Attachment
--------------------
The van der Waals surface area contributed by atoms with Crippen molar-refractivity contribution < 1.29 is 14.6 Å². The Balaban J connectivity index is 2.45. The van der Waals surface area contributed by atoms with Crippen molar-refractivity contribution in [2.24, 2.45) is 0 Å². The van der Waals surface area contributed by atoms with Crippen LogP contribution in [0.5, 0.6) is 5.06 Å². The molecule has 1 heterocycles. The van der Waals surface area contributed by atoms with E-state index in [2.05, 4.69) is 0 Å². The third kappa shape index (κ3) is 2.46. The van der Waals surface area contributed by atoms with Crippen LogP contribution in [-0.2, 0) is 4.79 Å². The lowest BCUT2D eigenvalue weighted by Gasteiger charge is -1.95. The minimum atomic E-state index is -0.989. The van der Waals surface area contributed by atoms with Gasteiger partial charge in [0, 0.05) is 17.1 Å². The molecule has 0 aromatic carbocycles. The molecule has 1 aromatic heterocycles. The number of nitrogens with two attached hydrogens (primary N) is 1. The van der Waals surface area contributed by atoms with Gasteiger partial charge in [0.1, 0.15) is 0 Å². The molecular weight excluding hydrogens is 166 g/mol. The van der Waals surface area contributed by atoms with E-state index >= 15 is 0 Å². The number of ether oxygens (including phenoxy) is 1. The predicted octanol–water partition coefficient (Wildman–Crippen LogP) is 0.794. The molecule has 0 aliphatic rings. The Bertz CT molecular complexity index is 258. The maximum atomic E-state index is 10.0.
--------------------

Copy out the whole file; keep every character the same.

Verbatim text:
The van der Waals surface area contributed by atoms with Crippen molar-refractivity contribution < 1.29 is 14.6 Å². The Balaban J connectivity index is 2.45. The van der Waals surface area contributed by atoms with Crippen molar-refractivity contribution in [2.24, 2.45) is 0 Å². The van der Waals surface area contributed by atoms with Crippen LogP contribution in [0.5, 0.6) is 5.06 Å². The molecule has 1 heterocycles. The van der Waals surface area contributed by atoms with E-state index in [2.05, 4.69) is 0 Å². The third kappa shape index (κ3) is 2.46. The van der Waals surface area contributed by atoms with Crippen LogP contribution in [-0.2, 0) is 4.79 Å². The lowest BCUT2D eigenvalue weighted by Gasteiger charge is -1.95. The minimum atomic E-state index is -0.989. The van der Waals surface area contributed by atoms with Gasteiger partial charge in [0, 0.05) is 17.1 Å². The molecule has 0 aromatic carbocycles. The molecule has 1 aromatic heterocycles. The number of nitrogens with two attached hydrogens (primary N) is 1. The van der Waals surface area contributed by atoms with Gasteiger partial charge in [0.1, 0.15) is 0 Å². The molecular weight excluding hydrogens is 166 g/mol. The van der Waals surface area contributed by atoms with E-state index >= 15 is 0 Å². The number of ether oxygens (including phenoxy) is 1. The predicted octanol–water partition coefficient (Wildman–Crippen LogP) is 0.794. The molecule has 0 aliphatic rings. The Bertz CT molecular complexity index is 258. The maximum atomic E-state index is 10.0.